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The role of novelty in early word learning

Mather, Emily; Plunkett, Kim

Authors

Kim Plunkett

Abstract

What mechanism implements the mutual exclusivity bias to map novel labels to objects without names? Prominent theoretical accounts of mutual exclusivity (e.g., Markman, 1989, 1990) propose that infants are guided by their knowledge of object names. However, the mutual exclusivity constraint could be implemented via monitoring of object novelty (see Merriman, Marazita, & Jarvis, 1995). We sought to discriminate between these contrasting explanations across two preferential looking experiments with 22-month-olds. In Experiment 1, infants viewed three objects: one name-known, two name-unknown. Of the two name-unknown objects, one was novel, and the other had been previously familiarized. The infants responded to hearing a novel label by increasing attention only to the novel, name-unknown object. In a second experiment in which the name-known object was absent, a novel label increased infants' attention to a novel object beyond baseline preference for novelty. The experiments provide clear evidence for a novelty-based mechanism. However, differences in the time course of disambiguation across experiments suggest that novelty processing may be influenced by contextual factors.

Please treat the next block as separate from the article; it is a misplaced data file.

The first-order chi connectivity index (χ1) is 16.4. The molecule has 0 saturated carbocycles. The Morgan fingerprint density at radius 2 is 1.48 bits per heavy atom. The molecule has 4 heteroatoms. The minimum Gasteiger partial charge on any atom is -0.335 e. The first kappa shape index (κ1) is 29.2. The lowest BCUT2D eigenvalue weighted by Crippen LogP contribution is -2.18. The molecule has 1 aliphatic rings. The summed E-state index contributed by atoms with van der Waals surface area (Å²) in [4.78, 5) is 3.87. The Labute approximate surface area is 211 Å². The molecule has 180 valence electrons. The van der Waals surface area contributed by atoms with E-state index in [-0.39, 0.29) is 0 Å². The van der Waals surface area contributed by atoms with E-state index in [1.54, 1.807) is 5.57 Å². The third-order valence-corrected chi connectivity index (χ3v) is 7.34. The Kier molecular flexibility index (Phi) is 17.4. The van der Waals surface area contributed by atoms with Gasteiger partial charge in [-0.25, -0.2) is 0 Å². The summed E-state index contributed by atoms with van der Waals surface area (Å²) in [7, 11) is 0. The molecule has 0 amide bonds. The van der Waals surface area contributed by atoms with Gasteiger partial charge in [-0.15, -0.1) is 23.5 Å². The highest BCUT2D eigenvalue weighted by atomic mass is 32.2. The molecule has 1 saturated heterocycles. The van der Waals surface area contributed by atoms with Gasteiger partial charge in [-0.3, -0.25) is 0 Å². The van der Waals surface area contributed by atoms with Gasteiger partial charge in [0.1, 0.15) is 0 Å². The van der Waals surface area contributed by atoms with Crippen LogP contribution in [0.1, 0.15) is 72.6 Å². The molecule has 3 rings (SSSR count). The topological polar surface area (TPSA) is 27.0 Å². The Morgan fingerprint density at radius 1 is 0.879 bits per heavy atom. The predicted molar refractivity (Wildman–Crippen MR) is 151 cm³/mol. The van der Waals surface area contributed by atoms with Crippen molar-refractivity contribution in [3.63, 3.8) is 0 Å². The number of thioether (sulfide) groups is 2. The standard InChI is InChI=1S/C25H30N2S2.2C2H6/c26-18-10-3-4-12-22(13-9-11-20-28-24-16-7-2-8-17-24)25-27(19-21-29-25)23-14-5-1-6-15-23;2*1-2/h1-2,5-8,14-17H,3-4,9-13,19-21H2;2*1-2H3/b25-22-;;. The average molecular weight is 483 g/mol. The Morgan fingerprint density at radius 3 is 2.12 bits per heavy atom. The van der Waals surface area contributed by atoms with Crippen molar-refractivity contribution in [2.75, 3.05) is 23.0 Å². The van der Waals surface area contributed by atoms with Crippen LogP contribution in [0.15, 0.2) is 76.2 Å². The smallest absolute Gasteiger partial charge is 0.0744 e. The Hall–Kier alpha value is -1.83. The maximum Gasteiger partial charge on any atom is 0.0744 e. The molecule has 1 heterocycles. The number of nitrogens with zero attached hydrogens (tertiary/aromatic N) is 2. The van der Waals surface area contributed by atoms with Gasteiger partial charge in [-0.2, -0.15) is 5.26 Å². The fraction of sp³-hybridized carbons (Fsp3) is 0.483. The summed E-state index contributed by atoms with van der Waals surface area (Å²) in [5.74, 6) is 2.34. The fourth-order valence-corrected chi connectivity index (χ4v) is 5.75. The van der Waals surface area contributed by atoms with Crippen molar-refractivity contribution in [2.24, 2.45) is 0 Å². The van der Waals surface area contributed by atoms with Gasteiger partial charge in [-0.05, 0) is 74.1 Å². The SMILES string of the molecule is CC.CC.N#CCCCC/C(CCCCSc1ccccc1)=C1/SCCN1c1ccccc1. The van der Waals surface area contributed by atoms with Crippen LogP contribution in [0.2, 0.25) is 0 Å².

Journal Article Type Article
Publication Date 2012-09
Journal Cognitive Science
Print ISSN 0364-0213
Publisher Wiley
Peer Reviewed Peer Reviewed
Volume 36
Issue 7
Pages 1157-1177
DOI https://doi.org/10.1111/j.1551-6709.2012.01239.x
Keywords Experimental and Cognitive Psychology; Cognitive Neuroscience; Artificial Intelligence